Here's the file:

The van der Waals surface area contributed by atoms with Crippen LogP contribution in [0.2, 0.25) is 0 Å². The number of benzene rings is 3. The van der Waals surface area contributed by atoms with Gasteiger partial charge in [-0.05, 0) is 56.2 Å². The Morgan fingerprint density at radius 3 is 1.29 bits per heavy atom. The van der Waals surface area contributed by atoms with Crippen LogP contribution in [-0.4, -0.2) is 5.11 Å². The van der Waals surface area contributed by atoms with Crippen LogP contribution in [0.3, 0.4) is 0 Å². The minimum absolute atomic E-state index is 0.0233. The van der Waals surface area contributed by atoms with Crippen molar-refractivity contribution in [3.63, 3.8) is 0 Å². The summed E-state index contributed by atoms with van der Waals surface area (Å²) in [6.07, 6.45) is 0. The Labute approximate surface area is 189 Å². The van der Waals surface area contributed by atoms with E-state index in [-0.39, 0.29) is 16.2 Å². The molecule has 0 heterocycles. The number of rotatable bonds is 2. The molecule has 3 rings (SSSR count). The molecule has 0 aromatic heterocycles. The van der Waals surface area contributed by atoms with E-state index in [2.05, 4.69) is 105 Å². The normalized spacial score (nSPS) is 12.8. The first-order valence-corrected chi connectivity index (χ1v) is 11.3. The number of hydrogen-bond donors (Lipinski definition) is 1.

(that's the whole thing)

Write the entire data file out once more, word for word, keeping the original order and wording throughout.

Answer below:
The van der Waals surface area contributed by atoms with Crippen LogP contribution in [0.2, 0.25) is 0 Å². The number of benzene rings is 3. The van der Waals surface area contributed by atoms with Gasteiger partial charge in [-0.05, 0) is 56.2 Å². The Morgan fingerprint density at radius 3 is 1.29 bits per heavy atom. The van der Waals surface area contributed by atoms with Crippen LogP contribution in [-0.4, -0.2) is 5.11 Å². The van der Waals surface area contributed by atoms with Crippen LogP contribution in [0.3, 0.4) is 0 Å². The minimum absolute atomic E-state index is 0.0233. The van der Waals surface area contributed by atoms with Crippen molar-refractivity contribution in [3.63, 3.8) is 0 Å². The summed E-state index contributed by atoms with van der Waals surface area (Å²) in [6.07, 6.45) is 0. The Labute approximate surface area is 189 Å². The van der Waals surface area contributed by atoms with E-state index in [-0.39, 0.29) is 16.2 Å². The molecule has 0 heterocycles. The number of rotatable bonds is 2. The molecule has 3 rings (SSSR count). The molecule has 0 aromatic heterocycles. The van der Waals surface area contributed by atoms with E-state index in [2.05, 4.69) is 105 Å². The normalized spacial score (nSPS) is 12.8. The first-order valence-corrected chi connectivity index (χ1v) is 11.3. The number of hydrogen-bond donors (Lipinski definition) is 1.